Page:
Another type of medical fraud that needs a special mention because it’s growing at speed and has the ability to affect us all, is medical identity theft. This is when thieves steal a consumer’s personal information, including their Social Security number and their health insurance number, for the purpose of submitting fraudulent claims against the victim’s health policy. Stolen information, sometimes by employees at medical facilities, can also be resold on the black market or stolen by hacking into a medical database or physically breaking into a medical facility.

The latest medical identity theft statistics available—the Fifth Annual Study on Medical Identity Theft conducted by the Ponemon Institute in 2015—put the number of patients affected by medical identity theft so far at 2.32 million Americans with a 22% increase in 2014 alone.

Not only is medical identity theft stressful and costly for victims, it can also jeopardize their health if a victim’s medical records are overwritten by the thief’s medical information, like blood type or prescribed medicines. The study found that 65% of victims paid an average $13,500 each to resolve the crime and it took individuals around 200 hours to correct their compromised personal information.

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Mississippi Medical Fraud Statistics

In a move to combat increasing levels of medical fraud, Mississippi enacted a law in April this year that will see the state employing a private contractor to create a new computer system to review and regularly check the eligibility of people participating in Medicaid. In Mississippi, 760,609 individuals are covered by Medicaid; that’s about 25% the state’s population.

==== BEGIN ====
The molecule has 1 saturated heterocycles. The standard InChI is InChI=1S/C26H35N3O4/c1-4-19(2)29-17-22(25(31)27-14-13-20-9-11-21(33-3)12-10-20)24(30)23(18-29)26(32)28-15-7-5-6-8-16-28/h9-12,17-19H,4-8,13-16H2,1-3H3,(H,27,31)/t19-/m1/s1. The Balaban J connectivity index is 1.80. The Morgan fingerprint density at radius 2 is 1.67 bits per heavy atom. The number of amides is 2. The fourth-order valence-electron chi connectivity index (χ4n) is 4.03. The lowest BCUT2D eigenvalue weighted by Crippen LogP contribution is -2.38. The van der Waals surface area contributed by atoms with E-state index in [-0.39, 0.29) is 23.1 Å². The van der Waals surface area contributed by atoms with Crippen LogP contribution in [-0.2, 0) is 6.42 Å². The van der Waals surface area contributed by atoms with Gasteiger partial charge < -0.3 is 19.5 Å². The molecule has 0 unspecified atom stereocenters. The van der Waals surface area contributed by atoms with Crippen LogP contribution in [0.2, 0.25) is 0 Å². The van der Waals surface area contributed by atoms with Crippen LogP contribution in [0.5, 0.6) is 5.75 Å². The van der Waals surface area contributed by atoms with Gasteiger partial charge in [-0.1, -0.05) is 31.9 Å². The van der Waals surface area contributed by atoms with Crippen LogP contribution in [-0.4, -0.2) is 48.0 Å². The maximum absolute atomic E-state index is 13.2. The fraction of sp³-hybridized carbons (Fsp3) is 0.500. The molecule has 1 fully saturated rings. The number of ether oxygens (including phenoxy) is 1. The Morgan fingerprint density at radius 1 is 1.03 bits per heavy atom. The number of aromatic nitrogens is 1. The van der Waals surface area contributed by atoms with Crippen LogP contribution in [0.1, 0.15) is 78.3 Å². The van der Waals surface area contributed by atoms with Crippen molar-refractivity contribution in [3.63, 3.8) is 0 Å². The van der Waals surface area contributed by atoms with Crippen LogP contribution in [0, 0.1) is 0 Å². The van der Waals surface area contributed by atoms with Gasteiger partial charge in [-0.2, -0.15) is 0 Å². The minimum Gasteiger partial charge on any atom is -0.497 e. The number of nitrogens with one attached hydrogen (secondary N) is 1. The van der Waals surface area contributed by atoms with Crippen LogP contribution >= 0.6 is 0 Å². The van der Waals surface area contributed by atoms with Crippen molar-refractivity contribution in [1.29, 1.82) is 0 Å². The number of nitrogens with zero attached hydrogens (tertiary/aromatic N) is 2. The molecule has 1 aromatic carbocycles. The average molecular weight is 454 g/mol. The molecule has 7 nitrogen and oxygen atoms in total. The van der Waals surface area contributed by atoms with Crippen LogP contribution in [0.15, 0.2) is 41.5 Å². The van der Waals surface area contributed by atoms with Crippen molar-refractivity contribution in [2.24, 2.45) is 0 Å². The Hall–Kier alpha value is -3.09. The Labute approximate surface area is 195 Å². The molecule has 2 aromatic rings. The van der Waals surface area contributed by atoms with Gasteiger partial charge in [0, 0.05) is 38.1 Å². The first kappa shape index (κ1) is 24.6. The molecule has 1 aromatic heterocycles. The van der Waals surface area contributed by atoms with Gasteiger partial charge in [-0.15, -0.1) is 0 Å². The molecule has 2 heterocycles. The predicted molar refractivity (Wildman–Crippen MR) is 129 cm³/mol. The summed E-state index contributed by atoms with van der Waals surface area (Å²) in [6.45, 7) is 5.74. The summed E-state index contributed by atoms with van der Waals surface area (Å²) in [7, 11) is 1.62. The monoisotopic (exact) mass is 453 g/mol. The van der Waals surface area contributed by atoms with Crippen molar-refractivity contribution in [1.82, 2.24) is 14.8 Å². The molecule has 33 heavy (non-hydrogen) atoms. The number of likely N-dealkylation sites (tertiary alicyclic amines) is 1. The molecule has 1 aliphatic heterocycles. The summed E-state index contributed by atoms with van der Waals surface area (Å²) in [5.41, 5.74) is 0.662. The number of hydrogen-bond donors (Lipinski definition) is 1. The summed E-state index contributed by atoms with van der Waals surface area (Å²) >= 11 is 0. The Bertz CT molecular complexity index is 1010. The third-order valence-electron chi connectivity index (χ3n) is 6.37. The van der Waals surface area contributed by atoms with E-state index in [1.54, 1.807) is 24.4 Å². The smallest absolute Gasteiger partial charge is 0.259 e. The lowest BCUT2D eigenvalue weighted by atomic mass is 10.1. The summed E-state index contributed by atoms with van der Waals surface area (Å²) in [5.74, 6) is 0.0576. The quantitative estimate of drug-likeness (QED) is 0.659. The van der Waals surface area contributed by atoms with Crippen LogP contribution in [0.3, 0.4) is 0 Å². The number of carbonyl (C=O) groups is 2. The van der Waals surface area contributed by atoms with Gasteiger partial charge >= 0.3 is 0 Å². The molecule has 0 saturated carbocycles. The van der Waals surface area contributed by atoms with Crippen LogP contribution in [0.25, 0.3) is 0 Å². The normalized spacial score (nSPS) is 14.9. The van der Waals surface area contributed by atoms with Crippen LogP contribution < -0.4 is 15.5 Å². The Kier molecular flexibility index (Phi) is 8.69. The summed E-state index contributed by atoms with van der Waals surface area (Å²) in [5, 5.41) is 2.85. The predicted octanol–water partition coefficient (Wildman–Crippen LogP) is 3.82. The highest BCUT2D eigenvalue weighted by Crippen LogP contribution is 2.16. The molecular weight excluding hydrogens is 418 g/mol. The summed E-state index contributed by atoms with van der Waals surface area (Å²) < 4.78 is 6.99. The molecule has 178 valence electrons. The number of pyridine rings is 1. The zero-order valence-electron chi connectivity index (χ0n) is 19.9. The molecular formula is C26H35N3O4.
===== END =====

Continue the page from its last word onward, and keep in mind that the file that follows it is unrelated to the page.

This contractor will verify recipients’ identity, that they do in fact live in Mississippi, are working if they’re able to, and that they use their money responsibly—in other words, that really do need the benefits of Medicaid.

The bill is expected to save the state $4 million to $5 million which might have been lost to medical fraud without these checks and balances in place.

The Remedy for Medical Fraud

Efforts to combat medical fraud are and will continue to be dependent on honest citizens being willing to do the right thing, which is blowing the whistle on misuse of medical funds, equipment, medications, treatments, and services.

Organisations like the Medical Identity Fraud Alliance are working with the healthcare industry, consumers, and regulators to make sure that funds and services end up where they’re meant to be and not in the pockets of greedy individuals. If you know of someone who could be guilty of medical fraud, it might be your turn to do the right thing and come forward with information.

Correct Reporting of Your Case Could Award You With Some of the Recovered Funds

Coxwell & Associates investigates FCA cases across the state of Mississippi. If you are an employee at a facility and have witnessed any type of fraudulent Medicare or Medicaid billing, please contact Chuck Mullins at Coxwell & Associates. Report your case correctly and you could be awarded 25 to 30% of the recovered funds. We will also look at any other type of government fraud cases across the state so please reach out to us for advice.

Disclaimer: This blog is intended as general information purposes only, and is not a substitute for legal advice. Anyone with a legal problem should consult a lawyer immediately.